Privacy cloud hangs over Digital Storm
- By Bryant Jordan
- Dec 21, 2000
Add Digital Storm to the legal, political and public relations wars that
the Justice Department can expect to fight in the name of law enforcement.
Already under fire from privacy rights advocates about Carnivore, the FBI's
controversial e-mail surveillance system, Justice can expect Digital Storm
to churn up a tempest of its own.
Under the program, which picked up $25 million in the fiscal 2001 budget,
Justice intends to move its wiretap technologies into the Digital Age. Most
of the department's systems now capture only analog communications, although
the world — most notably the criminal world — is increasingly digital, FBI
officials point out.
Privacy advocates do not dispute the need for the upgrade, but they claim
that the increased efficiencies of Digital Storm will result in law enforcement
seeking even more wiretaps.
"If as a result of the technologies that fall under Digital Storm the FBI
[and] the state and local police are able to remove the technical constraints,
then you end up with a troubling scenario of weak legal standards [for getting
wiretap authority] and powerful information collection and analysis technologies,
which equal a further erosion of privacy," said Jim Dempsey, senior legal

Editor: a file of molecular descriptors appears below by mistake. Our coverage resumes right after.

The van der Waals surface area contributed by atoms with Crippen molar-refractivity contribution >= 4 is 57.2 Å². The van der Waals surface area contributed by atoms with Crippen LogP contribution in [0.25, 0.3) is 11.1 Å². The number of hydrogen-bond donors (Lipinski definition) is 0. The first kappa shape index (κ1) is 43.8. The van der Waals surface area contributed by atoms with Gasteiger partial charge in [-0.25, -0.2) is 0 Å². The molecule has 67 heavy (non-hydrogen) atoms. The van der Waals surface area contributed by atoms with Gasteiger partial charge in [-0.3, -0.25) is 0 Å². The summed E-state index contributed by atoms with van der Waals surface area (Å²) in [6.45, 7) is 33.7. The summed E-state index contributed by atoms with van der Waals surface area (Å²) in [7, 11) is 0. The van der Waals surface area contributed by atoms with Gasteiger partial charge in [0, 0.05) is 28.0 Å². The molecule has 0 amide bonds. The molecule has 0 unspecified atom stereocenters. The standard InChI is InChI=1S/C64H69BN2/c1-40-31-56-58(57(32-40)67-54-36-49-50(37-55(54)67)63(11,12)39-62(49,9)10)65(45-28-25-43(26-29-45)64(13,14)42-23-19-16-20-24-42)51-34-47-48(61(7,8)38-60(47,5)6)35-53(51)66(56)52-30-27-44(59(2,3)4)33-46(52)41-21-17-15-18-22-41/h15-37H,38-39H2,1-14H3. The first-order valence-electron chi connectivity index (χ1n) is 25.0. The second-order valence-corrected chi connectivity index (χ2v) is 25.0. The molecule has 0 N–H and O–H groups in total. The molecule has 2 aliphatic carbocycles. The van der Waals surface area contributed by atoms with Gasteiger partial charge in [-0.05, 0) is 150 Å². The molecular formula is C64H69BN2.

counsel for the Center for Democracy and Technology, Washington, D.C.
Technological limitations have limited law enforcement's use of wiretaps,
Dempsey said, because agencies lack the manpower to pore over the hefty
transcripts that can result from wiretap investigations.
But Digital Storm threatens to wash away that barrier by enabling agents
to quickly go through thousands of pages via keyword searches, Dempsey said.
Rep. Bob Barr (R-Ga.) offered similar concerns about Digital Storm in April,
after he learned of the Digital Storm program.
"If we don't take a hard look at laws governing interception of private
data, right now, and create new safeguards that protect electronic privacy,
then...within just a few short years, we will have no privacy at all," Barr
said in a newsletter to constituents.
In 2001, Justice will begin replacing analog-based intercept systems in
the FBI's 56 field offices with new digital collection systems. The systems
will be a combination of commercially available and specially developed
technology, FBI Director Louis Freeh told lawmakers in March.
Depending on how much funding Congress gives the bureau in coming years,
it could take until 2010 to fully switch to digitized systems, according